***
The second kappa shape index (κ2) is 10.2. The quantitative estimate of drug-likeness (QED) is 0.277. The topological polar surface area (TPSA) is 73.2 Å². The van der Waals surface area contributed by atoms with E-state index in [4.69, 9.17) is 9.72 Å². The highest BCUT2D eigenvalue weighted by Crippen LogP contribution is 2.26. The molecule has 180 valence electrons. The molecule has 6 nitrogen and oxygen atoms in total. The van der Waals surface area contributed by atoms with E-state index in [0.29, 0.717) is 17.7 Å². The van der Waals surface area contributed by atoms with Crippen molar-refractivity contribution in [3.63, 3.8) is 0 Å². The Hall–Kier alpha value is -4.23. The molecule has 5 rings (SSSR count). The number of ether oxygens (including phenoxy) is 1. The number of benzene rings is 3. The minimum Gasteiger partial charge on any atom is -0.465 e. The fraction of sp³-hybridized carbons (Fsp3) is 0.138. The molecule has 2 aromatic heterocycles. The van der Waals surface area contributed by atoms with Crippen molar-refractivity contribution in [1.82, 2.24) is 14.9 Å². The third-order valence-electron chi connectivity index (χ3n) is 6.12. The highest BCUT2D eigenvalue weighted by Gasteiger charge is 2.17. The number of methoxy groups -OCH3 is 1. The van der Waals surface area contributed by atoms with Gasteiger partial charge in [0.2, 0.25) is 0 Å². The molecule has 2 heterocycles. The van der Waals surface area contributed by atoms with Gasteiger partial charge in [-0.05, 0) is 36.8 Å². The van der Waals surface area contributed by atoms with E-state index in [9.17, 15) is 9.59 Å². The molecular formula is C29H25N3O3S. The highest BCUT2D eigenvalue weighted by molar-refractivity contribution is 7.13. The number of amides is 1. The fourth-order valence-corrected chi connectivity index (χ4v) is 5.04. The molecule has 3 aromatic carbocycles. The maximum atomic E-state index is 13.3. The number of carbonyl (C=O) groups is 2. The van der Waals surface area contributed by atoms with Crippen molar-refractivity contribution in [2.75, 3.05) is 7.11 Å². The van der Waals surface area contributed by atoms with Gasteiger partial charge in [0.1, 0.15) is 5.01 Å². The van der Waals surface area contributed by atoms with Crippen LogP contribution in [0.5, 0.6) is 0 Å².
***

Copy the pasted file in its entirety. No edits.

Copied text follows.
The second kappa shape index (κ2) is 10.2. The quantitative estimate of drug-likeness (QED) is 0.277. The topological polar surface area (TPSA) is 73.2 Å². The van der Waals surface area contributed by atoms with E-state index in [4.69, 9.17) is 9.72 Å². The highest BCUT2D eigenvalue weighted by Crippen LogP contribution is 2.26. The molecule has 180 valence electrons. The molecule has 6 nitrogen and oxygen atoms in total. The van der Waals surface area contributed by atoms with E-state index in [0.29, 0.717) is 17.7 Å². The van der Waals surface area contributed by atoms with Crippen molar-refractivity contribution in [3.63, 3.8) is 0 Å². The Hall–Kier alpha value is -4.23. The molecule has 5 rings (SSSR count). The number of ether oxygens (including phenoxy) is 1. The number of benzene rings is 3. The minimum Gasteiger partial charge on any atom is -0.465 e. The fraction of sp³-hybridized carbons (Fsp3) is 0.138. The molecule has 2 aromatic heterocycles. The van der Waals surface area contributed by atoms with Crippen molar-refractivity contribution in [1.82, 2.24) is 14.9 Å². The third-order valence-electron chi connectivity index (χ3n) is 6.12. The highest BCUT2D eigenvalue weighted by Gasteiger charge is 2.17. The number of methoxy groups -OCH3 is 1. The van der Waals surface area contributed by atoms with Gasteiger partial charge in [0.2, 0.25) is 0 Å². The molecule has 2 heterocycles. The van der Waals surface area contributed by atoms with Gasteiger partial charge in [-0.05, 0) is 36.8 Å². The van der Waals surface area contributed by atoms with E-state index in [9.17, 15) is 9.59 Å². The molecular formula is C29H25N3O3S. The highest BCUT2D eigenvalue weighted by molar-refractivity contribution is 7.13. The number of amides is 1. The fourth-order valence-corrected chi connectivity index (χ4v) is 5.04. The molecule has 3 aromatic carbocycles. The maximum atomic E-state index is 13.3. The number of carbonyl (C=O) groups is 2. The van der Waals surface area contributed by atoms with Crippen molar-refractivity contribution in [2.75, 3.05) is 7.11 Å². The van der Waals surface area contributed by atoms with Gasteiger partial charge in [0.1, 0.15) is 5.01 Å². The van der Waals surface area contributed by atoms with Crippen LogP contribution in [0.5, 0.6) is 0 Å².